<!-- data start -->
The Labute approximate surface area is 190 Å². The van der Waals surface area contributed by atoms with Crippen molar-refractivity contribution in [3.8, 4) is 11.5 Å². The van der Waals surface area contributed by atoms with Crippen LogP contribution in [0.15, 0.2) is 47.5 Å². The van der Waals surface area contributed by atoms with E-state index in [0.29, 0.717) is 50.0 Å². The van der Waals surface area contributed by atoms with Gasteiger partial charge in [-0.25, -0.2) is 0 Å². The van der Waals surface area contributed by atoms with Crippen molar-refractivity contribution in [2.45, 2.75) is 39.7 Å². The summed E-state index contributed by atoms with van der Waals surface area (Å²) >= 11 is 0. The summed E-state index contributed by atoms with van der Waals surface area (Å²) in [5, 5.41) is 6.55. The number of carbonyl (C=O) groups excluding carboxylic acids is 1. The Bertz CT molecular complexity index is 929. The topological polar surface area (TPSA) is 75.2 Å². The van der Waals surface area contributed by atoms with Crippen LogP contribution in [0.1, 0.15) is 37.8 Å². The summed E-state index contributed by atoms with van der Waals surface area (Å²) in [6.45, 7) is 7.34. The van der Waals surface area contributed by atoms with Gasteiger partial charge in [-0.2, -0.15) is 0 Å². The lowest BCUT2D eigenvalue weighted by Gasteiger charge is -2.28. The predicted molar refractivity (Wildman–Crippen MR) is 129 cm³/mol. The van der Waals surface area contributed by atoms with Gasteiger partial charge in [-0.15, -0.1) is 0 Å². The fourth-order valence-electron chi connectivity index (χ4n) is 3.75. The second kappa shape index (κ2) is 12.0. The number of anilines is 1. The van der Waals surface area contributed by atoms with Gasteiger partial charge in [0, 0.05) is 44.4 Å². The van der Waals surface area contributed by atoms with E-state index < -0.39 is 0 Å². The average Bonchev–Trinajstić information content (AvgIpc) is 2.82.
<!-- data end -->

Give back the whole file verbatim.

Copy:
The Labute approximate surface area is 190 Å². The van der Waals surface area contributed by atoms with Crippen molar-refractivity contribution in [3.8, 4) is 11.5 Å². The van der Waals surface area contributed by atoms with Crippen LogP contribution in [0.15, 0.2) is 47.5 Å². The van der Waals surface area contributed by atoms with E-state index in [0.29, 0.717) is 50.0 Å². The van der Waals surface area contributed by atoms with Gasteiger partial charge in [-0.25, -0.2) is 0 Å². The van der Waals surface area contributed by atoms with Crippen molar-refractivity contribution in [2.45, 2.75) is 39.7 Å². The summed E-state index contributed by atoms with van der Waals surface area (Å²) >= 11 is 0. The summed E-state index contributed by atoms with van der Waals surface area (Å²) in [5, 5.41) is 6.55. The number of carbonyl (C=O) groups excluding carboxylic acids is 1. The Bertz CT molecular complexity index is 929. The topological polar surface area (TPSA) is 75.2 Å². The van der Waals surface area contributed by atoms with Crippen LogP contribution in [0.1, 0.15) is 37.8 Å². The summed E-state index contributed by atoms with van der Waals surface area (Å²) in [6.45, 7) is 7.34. The van der Waals surface area contributed by atoms with Gasteiger partial charge in [-0.2, -0.15) is 0 Å². The lowest BCUT2D eigenvalue weighted by Gasteiger charge is -2.28. The predicted molar refractivity (Wildman–Crippen MR) is 129 cm³/mol. The van der Waals surface area contributed by atoms with Gasteiger partial charge in [-0.15, -0.1) is 0 Å². The fourth-order valence-electron chi connectivity index (χ4n) is 3.75. The second kappa shape index (κ2) is 12.0. The number of anilines is 1. The van der Waals surface area contributed by atoms with Gasteiger partial charge in [0, 0.05) is 44.4 Å². The van der Waals surface area contributed by atoms with E-state index < -0.39 is 0 Å². The average Bonchev–Trinajstić information content (AvgIpc) is 2.82.